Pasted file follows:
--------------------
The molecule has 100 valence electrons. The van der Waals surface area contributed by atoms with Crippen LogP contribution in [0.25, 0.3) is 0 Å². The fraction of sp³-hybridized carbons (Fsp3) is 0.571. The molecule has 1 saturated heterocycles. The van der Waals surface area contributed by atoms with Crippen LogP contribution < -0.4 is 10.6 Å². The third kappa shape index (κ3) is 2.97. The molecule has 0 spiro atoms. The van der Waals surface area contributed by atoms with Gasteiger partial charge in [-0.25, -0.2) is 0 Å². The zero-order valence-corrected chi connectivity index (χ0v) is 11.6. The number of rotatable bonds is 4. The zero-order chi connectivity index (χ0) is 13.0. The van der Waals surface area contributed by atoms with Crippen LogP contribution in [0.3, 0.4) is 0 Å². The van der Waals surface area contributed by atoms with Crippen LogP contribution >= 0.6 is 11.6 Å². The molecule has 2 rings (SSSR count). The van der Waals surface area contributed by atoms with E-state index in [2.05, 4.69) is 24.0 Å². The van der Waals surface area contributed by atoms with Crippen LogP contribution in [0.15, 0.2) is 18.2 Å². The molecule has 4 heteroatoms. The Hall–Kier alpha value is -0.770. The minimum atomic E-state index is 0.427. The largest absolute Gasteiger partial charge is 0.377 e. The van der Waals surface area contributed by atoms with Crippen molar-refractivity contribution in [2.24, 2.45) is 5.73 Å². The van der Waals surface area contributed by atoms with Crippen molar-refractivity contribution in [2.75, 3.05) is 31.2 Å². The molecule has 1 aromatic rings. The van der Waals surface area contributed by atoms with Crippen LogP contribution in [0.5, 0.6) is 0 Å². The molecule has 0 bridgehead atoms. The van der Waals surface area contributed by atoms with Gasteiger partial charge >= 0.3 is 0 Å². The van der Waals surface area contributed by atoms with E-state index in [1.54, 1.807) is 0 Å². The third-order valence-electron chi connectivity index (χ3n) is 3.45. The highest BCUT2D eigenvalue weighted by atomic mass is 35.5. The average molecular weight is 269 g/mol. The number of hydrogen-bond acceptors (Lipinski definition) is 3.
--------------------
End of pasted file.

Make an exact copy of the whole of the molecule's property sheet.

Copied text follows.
The molecule has 100 valence electrons. The van der Waals surface area contributed by atoms with Crippen LogP contribution in [0.25, 0.3) is 0 Å². The fraction of sp³-hybridized carbons (Fsp3) is 0.571. The molecule has 1 saturated heterocycles. The van der Waals surface area contributed by atoms with Crippen LogP contribution < -0.4 is 10.6 Å². The third kappa shape index (κ3) is 2.97. The molecule has 0 spiro atoms. The van der Waals surface area contributed by atoms with Gasteiger partial charge in [-0.25, -0.2) is 0 Å². The zero-order valence-corrected chi connectivity index (χ0v) is 11.6. The number of rotatable bonds is 4. The zero-order chi connectivity index (χ0) is 13.0. The van der Waals surface area contributed by atoms with Crippen LogP contribution in [0.3, 0.4) is 0 Å². The van der Waals surface area contributed by atoms with Crippen LogP contribution >= 0.6 is 11.6 Å². The molecule has 2 rings (SSSR count). The van der Waals surface area contributed by atoms with E-state index in [2.05, 4.69) is 24.0 Å². The van der Waals surface area contributed by atoms with Crippen LogP contribution in [0.15, 0.2) is 18.2 Å². The molecule has 4 heteroatoms. The Hall–Kier alpha value is -0.770. The minimum atomic E-state index is 0.427. The largest absolute Gasteiger partial charge is 0.377 e. The van der Waals surface area contributed by atoms with Crippen molar-refractivity contribution in [2.24, 2.45) is 5.73 Å². The van der Waals surface area contributed by atoms with Crippen molar-refractivity contribution in [2.75, 3.05) is 31.2 Å². The molecule has 1 aromatic rings. The van der Waals surface area contributed by atoms with Crippen LogP contribution in [0.5, 0.6) is 0 Å². The molecule has 0 bridgehead atoms. The van der Waals surface area contributed by atoms with Gasteiger partial charge >= 0.3 is 0 Å². The van der Waals surface area contributed by atoms with E-state index in [1.54, 1.807) is 0 Å². The third-order valence-electron chi connectivity index (χ3n) is 3.45. The highest BCUT2D eigenvalue weighted by atomic mass is 35.5. The average molecular weight is 269 g/mol. The number of hydrogen-bond acceptors (Lipinski definition) is 3.